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Coaching Business: Not As Easy As It Looks

Posted by Julia Stewart

I think one of the toughest businesses in the would to build is a coaching business. I know this flies in the face of what your coach training school may have told you, before you signed up. I know that the story that I was told was that coaching businesses are easy to start and inexpensive to maintain, that you can name your own hours and make a six-figure income while working part-time. That you get to model "life balance" for your clients and you can fill your practice in as little as three months. ("Cool!" I thought.)

Actually, all of the leading coaches that I currently know about are working 12-16 hours per day, sometimes, seven days a week! Is that crazy, or what?

Why is it so hard to build a successful coaching business? Well, first you have to master your own personal development, so you can be a step or two ahead of your clients. Most of us haven't perfected this, in fact, it's a life-long project. Second, you have to master your coaching skills. Clients will gladly pay your fees if you can change their lives in a matter of minutes, but this requires a sophisticated level of skill. If you could learn it overnight, everyone would be doing it! Then you have to master marketing. If you've been reading this blog for a while, then you know how confused coaches are about this one. Finally, you have to master your business skills. Most coaches haven't owned a business, before, and this is a whole new ballgame!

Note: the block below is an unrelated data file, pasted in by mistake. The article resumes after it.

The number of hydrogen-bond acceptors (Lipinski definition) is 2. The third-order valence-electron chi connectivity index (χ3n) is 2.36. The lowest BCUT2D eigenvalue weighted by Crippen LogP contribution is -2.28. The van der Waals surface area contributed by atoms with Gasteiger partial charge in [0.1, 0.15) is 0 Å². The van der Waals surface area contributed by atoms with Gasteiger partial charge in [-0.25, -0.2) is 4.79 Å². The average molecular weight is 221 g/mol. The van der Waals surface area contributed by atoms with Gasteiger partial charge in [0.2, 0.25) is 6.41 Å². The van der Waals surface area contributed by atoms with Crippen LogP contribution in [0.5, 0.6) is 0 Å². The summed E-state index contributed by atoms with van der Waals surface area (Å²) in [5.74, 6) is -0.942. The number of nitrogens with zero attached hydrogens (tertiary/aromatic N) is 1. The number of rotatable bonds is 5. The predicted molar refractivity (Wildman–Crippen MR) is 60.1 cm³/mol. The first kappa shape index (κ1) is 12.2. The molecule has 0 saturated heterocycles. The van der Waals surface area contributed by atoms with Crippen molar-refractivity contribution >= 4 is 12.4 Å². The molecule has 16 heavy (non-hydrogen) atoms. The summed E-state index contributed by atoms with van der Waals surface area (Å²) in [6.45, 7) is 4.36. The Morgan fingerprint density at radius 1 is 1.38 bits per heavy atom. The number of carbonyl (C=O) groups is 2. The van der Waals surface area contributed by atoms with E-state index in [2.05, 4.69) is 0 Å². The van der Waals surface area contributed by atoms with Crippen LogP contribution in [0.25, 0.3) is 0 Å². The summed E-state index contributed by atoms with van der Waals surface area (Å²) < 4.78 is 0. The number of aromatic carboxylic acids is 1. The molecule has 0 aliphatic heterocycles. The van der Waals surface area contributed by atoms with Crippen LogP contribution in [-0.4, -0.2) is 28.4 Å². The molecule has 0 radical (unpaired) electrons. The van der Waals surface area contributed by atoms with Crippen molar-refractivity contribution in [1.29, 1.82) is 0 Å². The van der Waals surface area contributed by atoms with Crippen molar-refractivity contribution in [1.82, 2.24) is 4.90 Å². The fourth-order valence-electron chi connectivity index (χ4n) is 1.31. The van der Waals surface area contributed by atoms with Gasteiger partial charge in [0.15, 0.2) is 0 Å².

Anyone of the above masteries might take a person a few years to fully master, so why do new coaches commonly give themselves a year or two to "make it"? In addition to this enormous learning curve you still have a life, a family, income to earn, perhaps even a full time job. Any surprise that it feels so difficult?

In the real world, it tends to take about three to five years for a coach to be successful. Although, you idea of success may be very different from mine. (more on that in a future post)

If we could flatten the learning curve on any of the four masteries, that might shorten the time it takes to build a coaching business. Thomas tried to do that with the Certified Coach Proficiencies. They were supposed to give new coaches the skills they need to do great coaching in six months. Great idea! Now that we're finally certifying coaches, we're truly seeing that mastering the proficiencies means becoming a great coach. Six months isn't enough for everyone, but still, the learning curve is flatter than it used to be.

Copyright, Julia Stewart, 2005 

Topics: coaching business, Coaching, coaching skills, marketing, business skills, personal development

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